Expanding their co-operation in the heavy industrial sector, Japanese conglomerates Hitachi and Mitsubishi Heavy Industries have agreed to form a joint venture that will integrate their thermal power generation businesses.
Mitsubishi Heavy and Hitachi will own 65 percent and 35 percent stakes, respectively, in the joint venture which is to be formed by 1 January, 2014. The merged entity will manufacture gas turbines, boilers and fuel cells among others and is expected to generate 1.1 trillion yen (£8.32bn) in annual sales.
The companies already work together in heavy industrial areas such as steel production machinery, overseas railway systems, and hydroelectric power generation.
Offering synergies for the planned merger, Mitsubishi Heavy manufactures large gas turbines, while Hitachi concentrates on small- and medium-gas turbines. Geographically, Mitsubishi Heavy has a strong presence in Southeast Asia and the Middle East, while Hitachi boasts of its presence in Europe and Africa.
"Joint procurement could result in lower costs for parts and materials," said Credit Suisse Group AG analysts Shinji Kuroda and Yunchao Zhao in a research note.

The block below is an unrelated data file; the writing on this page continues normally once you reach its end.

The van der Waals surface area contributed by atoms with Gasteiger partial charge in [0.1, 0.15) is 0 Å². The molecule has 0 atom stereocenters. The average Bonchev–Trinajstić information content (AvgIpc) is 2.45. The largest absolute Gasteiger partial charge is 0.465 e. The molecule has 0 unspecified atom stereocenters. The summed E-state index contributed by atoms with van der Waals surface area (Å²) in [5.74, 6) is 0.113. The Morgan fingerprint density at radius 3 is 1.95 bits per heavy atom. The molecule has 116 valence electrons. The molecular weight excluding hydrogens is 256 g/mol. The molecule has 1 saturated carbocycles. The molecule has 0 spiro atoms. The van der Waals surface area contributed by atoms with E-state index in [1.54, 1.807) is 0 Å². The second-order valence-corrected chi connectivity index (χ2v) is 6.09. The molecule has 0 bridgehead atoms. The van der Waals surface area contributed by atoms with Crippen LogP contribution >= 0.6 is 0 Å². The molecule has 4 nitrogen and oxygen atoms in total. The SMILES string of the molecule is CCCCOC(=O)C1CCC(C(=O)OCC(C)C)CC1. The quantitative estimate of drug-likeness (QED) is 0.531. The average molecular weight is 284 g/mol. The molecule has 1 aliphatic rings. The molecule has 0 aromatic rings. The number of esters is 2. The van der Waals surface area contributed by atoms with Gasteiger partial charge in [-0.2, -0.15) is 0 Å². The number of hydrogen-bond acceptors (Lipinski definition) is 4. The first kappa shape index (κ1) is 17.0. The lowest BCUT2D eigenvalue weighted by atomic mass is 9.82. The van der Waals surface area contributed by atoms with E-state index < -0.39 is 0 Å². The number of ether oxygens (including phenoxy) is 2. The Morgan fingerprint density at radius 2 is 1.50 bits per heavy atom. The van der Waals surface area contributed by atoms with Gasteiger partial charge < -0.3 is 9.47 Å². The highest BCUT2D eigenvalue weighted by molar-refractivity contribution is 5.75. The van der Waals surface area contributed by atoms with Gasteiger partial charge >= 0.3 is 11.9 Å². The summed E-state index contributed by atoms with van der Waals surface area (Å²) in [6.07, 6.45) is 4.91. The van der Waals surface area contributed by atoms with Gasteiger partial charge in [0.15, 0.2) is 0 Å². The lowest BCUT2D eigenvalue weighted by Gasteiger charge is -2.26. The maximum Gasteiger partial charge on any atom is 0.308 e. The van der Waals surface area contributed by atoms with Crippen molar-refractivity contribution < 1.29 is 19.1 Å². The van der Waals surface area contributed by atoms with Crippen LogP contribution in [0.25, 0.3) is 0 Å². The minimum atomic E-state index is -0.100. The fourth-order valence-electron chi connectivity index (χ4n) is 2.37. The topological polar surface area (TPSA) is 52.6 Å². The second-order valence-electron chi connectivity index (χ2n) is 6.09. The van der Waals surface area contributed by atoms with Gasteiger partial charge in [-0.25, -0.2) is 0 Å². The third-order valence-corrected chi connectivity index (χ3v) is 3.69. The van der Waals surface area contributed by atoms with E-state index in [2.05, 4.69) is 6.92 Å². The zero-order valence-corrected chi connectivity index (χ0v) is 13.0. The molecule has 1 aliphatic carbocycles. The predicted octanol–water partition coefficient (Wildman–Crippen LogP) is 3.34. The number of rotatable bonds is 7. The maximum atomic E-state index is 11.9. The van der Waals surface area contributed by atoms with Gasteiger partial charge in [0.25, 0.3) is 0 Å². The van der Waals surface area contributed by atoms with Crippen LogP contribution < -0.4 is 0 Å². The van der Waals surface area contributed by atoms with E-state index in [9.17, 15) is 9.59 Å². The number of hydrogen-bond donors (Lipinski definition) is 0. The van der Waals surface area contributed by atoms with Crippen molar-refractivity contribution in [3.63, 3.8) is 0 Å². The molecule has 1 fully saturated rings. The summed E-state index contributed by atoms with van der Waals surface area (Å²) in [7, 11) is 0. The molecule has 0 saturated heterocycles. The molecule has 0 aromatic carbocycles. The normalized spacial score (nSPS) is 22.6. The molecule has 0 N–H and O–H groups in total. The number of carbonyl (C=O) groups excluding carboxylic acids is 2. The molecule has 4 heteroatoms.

Hitachi and Mitsubishi Heavy generated revenues of $10.1bn (£6.29bn) and $11.6bn, respectively, in the fiscal year ended in March from their power systems units that include wind, hydroelectric, and nuclear power generation systems, in addition to thermal systems.
The new entity will target to tap the rising demand for electricity-generating equipment from China and other emerging Asian countries. Aiming to become the world's biggest provider of thermal-power equipment, it will compete with global players including Germany's Siemens AG and US giant General Electric Co.
"Through this agreement, MHI and Hitachi will develop a stable and efficient management base for the new company, while accelerating global business expansion by pursuing synergies through business integration. At the same time, the two companies will make the most of their collective capabilities, along with synergies and complementary strengths in technologies and product businesses," the companies said in a statement.
Further terms of the merger will be determined later by the execution of the final agreement which is expected in late April 2013.
Separately, Mitsubishi Heavy said it agreed to sell its forklift-making unit to affiliate Nippon Yusoki in an all-share deal, which will give Mitsubishi Heavy 49 percent of the voting rights in Nippon as well as additional class A stock.
Hitachi shares gained 4.16 percent to 476 yen on 30 November, while Mitsubishi Heavy shares rose 2.96 percent to 383 yen.